Class is everywhere these days. Not “class” as in “class act” but “class” as in “class struggle.” Yet, Americans remain reluctant to even employ the language that best fits the growing economic and cultural divides within this country. It is part of our national myth that our society is not and never has been hidebound by class distinctions the way, say, the Brits are. Our Constitution forbids titles of nobility. There are only two ways to gain membership in the House of Windsor, you must be born into it or you must marry into it. In America, we believe, anyone can make it to the top.
That belief is now in some doubt and a thousand blessings on those people who are willing to pay attention to the consequences of its fragility. One of those is Michael Gerson whose essay in this morning’s Washington Post should be read, and re-read, by Mr. Romney and his campaign staff. Gerson points to a recent study that indicates the ways Americans, despite rising incomes mostly across the board, remain stuck within the class into which they were born. For the first time, many European nations now have greater social mobility than the U.S.
Gerson points in general terms to the kind of solutions that must be sought. “Economic redistribution is not the answer, but economic growth is not sufficient either,” Gerson writes. “Upward mobility requires the broad diffusion of skills and social capital. Romney, while disarmingly recognizing his own advantages, should demonstrate some market-oriented innovation in extending advantages to others: promoting early-childhood education, high school completion, college attendance and graduation, parenting skills and wealth-building among the disadvantaged. It would be a powerful political message, addressing a serious need, in a manner consistent with conservative ideals.”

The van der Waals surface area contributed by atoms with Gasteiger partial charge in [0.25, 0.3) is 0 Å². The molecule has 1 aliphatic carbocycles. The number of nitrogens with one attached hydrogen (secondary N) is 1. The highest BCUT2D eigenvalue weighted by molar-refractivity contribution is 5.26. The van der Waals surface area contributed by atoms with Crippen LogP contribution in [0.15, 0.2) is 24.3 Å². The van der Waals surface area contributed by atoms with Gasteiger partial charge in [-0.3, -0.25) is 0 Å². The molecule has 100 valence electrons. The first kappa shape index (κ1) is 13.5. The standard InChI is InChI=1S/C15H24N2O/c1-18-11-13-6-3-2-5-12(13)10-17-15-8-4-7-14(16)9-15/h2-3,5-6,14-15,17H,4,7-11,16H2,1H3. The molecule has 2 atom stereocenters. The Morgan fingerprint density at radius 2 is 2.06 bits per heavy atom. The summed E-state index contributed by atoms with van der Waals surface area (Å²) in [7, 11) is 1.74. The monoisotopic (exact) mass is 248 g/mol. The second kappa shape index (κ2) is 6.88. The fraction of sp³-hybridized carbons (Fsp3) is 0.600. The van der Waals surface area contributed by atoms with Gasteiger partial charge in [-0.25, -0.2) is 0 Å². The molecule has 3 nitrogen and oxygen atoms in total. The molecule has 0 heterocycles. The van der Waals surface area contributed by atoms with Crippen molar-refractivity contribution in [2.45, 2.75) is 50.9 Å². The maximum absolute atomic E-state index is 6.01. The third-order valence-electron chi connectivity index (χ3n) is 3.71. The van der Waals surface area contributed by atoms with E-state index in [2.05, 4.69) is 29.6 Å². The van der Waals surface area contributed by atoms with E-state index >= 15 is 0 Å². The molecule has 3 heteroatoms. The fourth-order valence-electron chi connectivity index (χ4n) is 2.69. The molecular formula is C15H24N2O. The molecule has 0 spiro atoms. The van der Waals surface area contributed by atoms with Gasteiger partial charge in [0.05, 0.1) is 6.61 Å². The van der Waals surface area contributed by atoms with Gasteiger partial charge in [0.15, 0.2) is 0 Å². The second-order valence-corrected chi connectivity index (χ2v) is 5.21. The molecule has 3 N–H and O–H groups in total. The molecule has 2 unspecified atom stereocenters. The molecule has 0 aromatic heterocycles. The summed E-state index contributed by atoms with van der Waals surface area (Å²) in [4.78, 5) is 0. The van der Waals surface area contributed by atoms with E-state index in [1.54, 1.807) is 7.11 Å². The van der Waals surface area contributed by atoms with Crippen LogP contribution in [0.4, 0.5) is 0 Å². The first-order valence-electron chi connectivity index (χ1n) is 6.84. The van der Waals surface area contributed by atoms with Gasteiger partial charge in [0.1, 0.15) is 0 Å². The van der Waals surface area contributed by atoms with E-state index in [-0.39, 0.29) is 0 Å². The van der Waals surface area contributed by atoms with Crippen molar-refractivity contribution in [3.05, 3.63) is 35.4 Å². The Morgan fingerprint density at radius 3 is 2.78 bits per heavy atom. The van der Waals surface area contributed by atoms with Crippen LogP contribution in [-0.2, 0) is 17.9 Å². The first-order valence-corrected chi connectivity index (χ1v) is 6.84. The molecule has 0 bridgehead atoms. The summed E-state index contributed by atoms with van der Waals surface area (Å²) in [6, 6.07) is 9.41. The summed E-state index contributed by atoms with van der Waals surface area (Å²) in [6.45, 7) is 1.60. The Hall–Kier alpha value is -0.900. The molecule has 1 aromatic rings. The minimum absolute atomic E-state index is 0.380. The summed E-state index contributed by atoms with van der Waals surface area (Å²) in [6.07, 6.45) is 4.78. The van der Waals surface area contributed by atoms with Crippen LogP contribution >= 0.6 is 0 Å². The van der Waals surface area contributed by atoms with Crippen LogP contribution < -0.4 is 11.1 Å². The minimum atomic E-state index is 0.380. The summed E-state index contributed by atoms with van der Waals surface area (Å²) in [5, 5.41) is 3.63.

Unfortunately for Gerson’s moral seriousness, today’s GOP has decided to become beholden to those who upward mobility is the result of one of the oldest methods known to man: selling vice. An article at Politico details how Karl Rove courted Las Vegas casino magnate Steve Wynn, and how Wynn courted Rove, resulting not only in a nifty free ride for Rove and his new wife on Wynn’s jet to their honeymoon in Italy, but in millions of dollars of campaign cash for the GOP. Wynn joins Sheldon Adelson, another casino magnate who bankrolled Newt Gingrich’s campaign during the primaries and is now doing the same for Romney, among the key GOP movers-and-shakers. American politics would be more serious if it was not so beholden to the super-rich, no matter how they got their money, but it is hard to take GOP claims to embody religious sensibilities when their campaigns are bankrolled by Wynn and Adelson.
As I detailed in my biography of Jerry Falwell, there was a crisis of sorts for the Lynchburg minister when it turned out that a large contribution had come, after a bit of laundering, from the Unification Church of Rev. Moon. Falwell, quoting the early twentieth century evangelist Billy Sunday, responded to the revelation by saying, “The Devil has had that money long enough” and he declined to return the funds. The quip is hilarious, and points to one of the reasons Falwell was so effective. But, in the Rove-Wynn-Adelson connections, it is difficult to see that the devil’s money has actually changed hands from the forces of darkness to the forces of light. More like a shuffling among the devil’s workmen.